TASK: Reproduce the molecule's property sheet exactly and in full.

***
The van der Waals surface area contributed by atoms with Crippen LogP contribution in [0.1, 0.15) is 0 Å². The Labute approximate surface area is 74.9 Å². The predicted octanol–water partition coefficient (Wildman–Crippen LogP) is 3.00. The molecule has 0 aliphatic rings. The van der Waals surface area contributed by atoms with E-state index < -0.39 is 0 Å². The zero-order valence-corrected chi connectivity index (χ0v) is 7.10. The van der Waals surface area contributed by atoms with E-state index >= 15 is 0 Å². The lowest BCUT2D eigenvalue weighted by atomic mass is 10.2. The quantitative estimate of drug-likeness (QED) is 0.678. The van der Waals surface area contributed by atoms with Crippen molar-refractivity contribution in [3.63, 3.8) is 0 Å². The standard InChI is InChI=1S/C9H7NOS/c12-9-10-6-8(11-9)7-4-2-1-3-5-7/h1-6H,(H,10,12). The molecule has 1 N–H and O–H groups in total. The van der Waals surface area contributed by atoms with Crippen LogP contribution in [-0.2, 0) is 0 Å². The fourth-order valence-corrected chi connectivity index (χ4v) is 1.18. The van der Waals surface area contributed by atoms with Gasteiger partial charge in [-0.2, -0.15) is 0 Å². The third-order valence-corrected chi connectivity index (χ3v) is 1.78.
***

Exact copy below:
The van der Waals surface area contributed by atoms with Crippen LogP contribution in [0.1, 0.15) is 0 Å². The Labute approximate surface area is 74.9 Å². The predicted octanol–water partition coefficient (Wildman–Crippen LogP) is 3.00. The molecule has 0 aliphatic rings. The van der Waals surface area contributed by atoms with E-state index < -0.39 is 0 Å². The zero-order valence-corrected chi connectivity index (χ0v) is 7.10. The van der Waals surface area contributed by atoms with E-state index >= 15 is 0 Å². The lowest BCUT2D eigenvalue weighted by atomic mass is 10.2. The quantitative estimate of drug-likeness (QED) is 0.678. The van der Waals surface area contributed by atoms with Crippen molar-refractivity contribution in [3.63, 3.8) is 0 Å². The standard InChI is InChI=1S/C9H7NOS/c12-9-10-6-8(11-9)7-4-2-1-3-5-7/h1-6H,(H,10,12). The molecule has 1 N–H and O–H groups in total. The van der Waals surface area contributed by atoms with Crippen LogP contribution in [-0.2, 0) is 0 Å². The fourth-order valence-corrected chi connectivity index (χ4v) is 1.18. The van der Waals surface area contributed by atoms with Gasteiger partial charge in [-0.2, -0.15) is 0 Å². The third-order valence-corrected chi connectivity index (χ3v) is 1.78.